Why do people on the opposite side need to hate the heroine personally to want her dead? She can annoy them all on her own. If she’s a competent second-in-command in the field, they’ll probably want her gone to lessen losses among their soldiers. If she gives good advice to the queen, someone in court could want to pick her off because they want to engineer the queen’s fall, not hers. You could go back to the first thing I suggested, and have people who believe passionately in their own ideals, as she believes in her own, and are willing to kill for them, as she is willing to kill for hers. There’s the best clash, if the hardest one to handle. (See also point 6).
And what about if she has real flaws, and fails, and makes mistakes? That will earn her negative reactions. Her employer was depending on her, and she failed him? It seems that she’ll have a pretty good reason to either fear him or work twice as hard to get his good regard back. She makes a mistake on the battlefield? It may have been an innocent mistake, but those soldiers are still dead, and no wonder others are wary to follow her. She can’t control her temper or her tongue and makes caustic remarks when it would be better to let sleeping dogs lie? Small wonder if she wakes up the next morning to find a bawdy song about her circulating around the city, especially if she annoyed a bard or a bard’s friend.
Make her the center of the story, by all means. Don’t make her the center of the universe, and suddenly other people are free from her shadow, free to do what they want—and some of that will be disliking her or being indifferent to her for motives other than jealousy.
6) They do not have to be islands.
Many fantasy heroes are lone mavericks because No One Can Understand Their Pain. Or their magic or their duty or their destiny separates them forcibly from other people, and then they can angst about How It Is Lonely At The Top. Or they do good things that everyone refuses to acknowledge, and then they are The Unsung Heroes.
It rarely seems to occur to these heroes to reach out, much less consider other people as people, rather than servants or shoulders to cry on.
Ordinary protagonists will inevitably be more connected, because they can’t accomplish everything on their own, and because they can have relationships with others that don’t embrace only the extreme emotions. They’ll need friends, coworkers, comrades, underlings, acquaintances, people who will do them a favor in return for a favor, attendants, advisors. They’ll have superiors, commanders, rulers, employers. They’ll have siblings, parents, lovers, spouses, and—another rare thing for most fantasy protagonists—children.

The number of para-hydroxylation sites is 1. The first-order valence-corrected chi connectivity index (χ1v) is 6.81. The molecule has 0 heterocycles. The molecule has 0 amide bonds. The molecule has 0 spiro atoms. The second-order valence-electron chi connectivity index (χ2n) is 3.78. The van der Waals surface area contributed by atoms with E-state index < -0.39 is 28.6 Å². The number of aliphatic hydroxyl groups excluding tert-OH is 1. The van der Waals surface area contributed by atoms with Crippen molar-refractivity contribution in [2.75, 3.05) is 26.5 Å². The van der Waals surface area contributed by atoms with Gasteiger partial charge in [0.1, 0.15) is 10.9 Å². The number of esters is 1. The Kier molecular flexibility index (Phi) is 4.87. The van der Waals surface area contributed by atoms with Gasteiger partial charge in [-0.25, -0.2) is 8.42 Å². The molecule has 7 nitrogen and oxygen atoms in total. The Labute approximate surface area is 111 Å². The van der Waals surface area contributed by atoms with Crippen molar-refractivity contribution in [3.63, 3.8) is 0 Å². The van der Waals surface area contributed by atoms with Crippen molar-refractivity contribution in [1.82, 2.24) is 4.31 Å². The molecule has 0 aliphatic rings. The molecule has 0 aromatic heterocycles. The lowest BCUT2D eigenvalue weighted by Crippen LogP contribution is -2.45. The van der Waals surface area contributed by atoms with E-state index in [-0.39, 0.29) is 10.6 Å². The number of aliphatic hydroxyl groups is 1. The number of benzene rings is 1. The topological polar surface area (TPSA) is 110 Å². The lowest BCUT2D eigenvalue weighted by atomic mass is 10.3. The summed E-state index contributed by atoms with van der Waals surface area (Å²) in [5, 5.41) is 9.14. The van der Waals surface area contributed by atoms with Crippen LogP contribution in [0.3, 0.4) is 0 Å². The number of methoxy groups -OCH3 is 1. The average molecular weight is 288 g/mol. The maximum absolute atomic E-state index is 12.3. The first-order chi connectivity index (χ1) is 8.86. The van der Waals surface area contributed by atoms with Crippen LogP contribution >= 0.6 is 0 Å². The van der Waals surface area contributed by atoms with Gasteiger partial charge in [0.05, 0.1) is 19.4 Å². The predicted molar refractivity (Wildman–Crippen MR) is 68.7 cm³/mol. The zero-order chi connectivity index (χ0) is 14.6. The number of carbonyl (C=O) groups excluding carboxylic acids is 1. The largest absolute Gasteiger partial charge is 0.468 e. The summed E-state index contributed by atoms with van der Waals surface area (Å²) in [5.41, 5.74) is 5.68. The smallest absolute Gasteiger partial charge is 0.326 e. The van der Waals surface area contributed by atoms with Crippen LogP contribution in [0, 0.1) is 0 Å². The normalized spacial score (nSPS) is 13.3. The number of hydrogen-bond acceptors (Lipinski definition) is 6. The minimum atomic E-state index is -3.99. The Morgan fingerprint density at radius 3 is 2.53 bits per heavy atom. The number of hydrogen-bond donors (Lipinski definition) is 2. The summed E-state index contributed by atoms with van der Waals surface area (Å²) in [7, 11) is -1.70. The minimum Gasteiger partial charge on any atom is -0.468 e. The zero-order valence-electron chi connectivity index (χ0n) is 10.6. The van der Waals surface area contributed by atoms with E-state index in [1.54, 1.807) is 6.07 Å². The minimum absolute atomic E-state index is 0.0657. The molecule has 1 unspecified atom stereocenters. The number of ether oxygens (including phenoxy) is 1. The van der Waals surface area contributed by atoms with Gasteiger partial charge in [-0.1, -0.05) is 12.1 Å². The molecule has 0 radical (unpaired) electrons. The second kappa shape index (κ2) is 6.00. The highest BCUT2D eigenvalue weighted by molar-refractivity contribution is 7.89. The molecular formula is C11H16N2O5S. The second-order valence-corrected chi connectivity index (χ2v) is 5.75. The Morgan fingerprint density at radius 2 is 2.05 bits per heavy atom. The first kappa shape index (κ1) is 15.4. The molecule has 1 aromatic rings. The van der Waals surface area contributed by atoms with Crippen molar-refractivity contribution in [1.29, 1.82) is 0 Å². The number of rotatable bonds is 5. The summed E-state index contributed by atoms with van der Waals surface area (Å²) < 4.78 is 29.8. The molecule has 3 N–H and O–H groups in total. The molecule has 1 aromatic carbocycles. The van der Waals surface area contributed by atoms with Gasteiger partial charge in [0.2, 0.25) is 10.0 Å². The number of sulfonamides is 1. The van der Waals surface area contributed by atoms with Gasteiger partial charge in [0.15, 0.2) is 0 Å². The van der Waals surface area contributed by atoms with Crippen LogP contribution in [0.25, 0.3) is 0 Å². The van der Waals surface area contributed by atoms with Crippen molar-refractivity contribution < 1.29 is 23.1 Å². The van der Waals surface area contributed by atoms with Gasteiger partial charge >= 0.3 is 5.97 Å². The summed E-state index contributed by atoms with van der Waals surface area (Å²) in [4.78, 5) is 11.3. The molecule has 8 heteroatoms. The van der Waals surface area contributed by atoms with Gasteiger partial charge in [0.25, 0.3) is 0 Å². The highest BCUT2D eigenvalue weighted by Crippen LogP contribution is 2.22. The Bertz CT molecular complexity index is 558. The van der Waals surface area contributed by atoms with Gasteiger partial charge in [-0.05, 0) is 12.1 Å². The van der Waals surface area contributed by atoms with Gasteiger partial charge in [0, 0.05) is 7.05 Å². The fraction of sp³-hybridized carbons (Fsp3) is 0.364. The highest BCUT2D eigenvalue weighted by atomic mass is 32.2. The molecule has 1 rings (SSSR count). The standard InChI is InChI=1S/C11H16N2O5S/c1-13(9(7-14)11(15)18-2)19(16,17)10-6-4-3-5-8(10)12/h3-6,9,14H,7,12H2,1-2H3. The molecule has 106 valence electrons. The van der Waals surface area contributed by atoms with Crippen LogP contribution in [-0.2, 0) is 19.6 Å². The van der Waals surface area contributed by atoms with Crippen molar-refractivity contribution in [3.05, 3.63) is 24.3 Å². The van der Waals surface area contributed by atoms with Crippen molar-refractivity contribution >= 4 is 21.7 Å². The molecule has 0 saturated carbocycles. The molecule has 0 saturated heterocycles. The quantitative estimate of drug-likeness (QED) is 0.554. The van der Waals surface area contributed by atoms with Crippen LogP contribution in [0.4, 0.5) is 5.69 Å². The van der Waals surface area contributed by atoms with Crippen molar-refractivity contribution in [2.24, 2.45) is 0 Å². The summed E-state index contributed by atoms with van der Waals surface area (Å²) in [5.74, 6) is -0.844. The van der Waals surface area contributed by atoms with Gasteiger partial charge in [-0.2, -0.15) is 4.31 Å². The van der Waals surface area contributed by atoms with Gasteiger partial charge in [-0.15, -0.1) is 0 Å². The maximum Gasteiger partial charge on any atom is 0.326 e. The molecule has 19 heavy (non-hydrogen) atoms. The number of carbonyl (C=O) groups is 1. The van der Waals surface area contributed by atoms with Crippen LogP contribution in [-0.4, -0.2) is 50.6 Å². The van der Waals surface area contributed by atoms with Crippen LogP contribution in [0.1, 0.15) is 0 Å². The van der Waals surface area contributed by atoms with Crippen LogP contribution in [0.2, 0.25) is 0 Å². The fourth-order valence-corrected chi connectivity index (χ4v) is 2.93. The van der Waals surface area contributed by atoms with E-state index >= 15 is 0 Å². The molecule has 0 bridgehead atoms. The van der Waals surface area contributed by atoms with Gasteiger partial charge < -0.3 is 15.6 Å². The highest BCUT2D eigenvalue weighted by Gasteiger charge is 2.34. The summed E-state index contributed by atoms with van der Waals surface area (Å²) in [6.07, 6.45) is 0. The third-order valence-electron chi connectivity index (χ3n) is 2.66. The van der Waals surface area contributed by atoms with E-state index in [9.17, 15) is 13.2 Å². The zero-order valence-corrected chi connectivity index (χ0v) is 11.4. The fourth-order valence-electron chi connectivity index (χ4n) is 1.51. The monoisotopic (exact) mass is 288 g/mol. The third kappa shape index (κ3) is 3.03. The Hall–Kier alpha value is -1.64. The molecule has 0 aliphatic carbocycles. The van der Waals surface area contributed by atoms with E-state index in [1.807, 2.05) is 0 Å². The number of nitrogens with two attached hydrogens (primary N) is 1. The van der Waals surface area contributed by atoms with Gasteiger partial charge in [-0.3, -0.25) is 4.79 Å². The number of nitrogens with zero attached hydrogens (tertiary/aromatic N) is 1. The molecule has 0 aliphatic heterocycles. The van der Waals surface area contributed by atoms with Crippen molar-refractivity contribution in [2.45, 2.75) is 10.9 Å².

They won’t have perfect bonds with all of them. Some of them will destruct rather spectacularly. Some of them will never be more than shallow. Some of them will be intense but hard to explain to outsiders.
You know. Kind of like life.
7) Life is a matter of living.
Another thing typical fantasy heroes tend to waste their time on is not living. The heroine makes a vow never to trust men again because a man once betrayed her, and that means she deliberately shuts herself off from people who could be wonderful—until the one destined hero comes along who can melt her frozen heart, of course. Someone abused as a child never gets over it, not primarily because the wounds are deep but because he never makes an effort to heal, only chews his angst over and over again. Someone who loses his son to outlaws tracks down and kills all the outlaws, but never does anything like adopt a child or help a child in danger, until the destined royal orphan comes along whom he must be forced to guard. And authors usually present these as laudable, understandable reactions, not to be gotten over but to be wallowed in.
Ordinary protagonists are better able to live, I think, because the author keeps in mind that they’re connected to others, that they don’t produce just one emotional reaction—or feel one emotional reaction, for that matter—and aren’t “the only” anything. Also, if point 2 is kept in mind, what you have is someone who is used to earning some things for herself, not just having them handed to her on a silver platter, and used to making mistakes and getting up from them again, not letting one bad experience stop her dead in her tracks. So stories of healing, reconciliation, effort, and living become possible, not just tales of frozen psychology suddenly broken when the protagonist is needed to save the world.
One of my favorite books several years ago was Waylander, by David Gemmell, may he rest in peace. In many ways, it’s unremarkable, a very medieval-ish fantasy about a deadly assassin. But one reason I liked the main character so much was that he started struggling to overcome the emotional decay the death of his wife and son had plunged him into, and that his constant mourning was not presented as admirable—in fact, one of his best friends tells him to his face that he’s an idiot for doing that, and the “heroic” figures in the story, those who accomplish the mystic quests, are other people. He suffers other losses in stories after that one, but once he’s learned that lesson, he doesn’t need it repeated. He keeps living.
I wish there were more stories like that.
I think I like working within the limits lately; I’ve lost most of my taste for extreme magic, extreme beauty, extreme everything.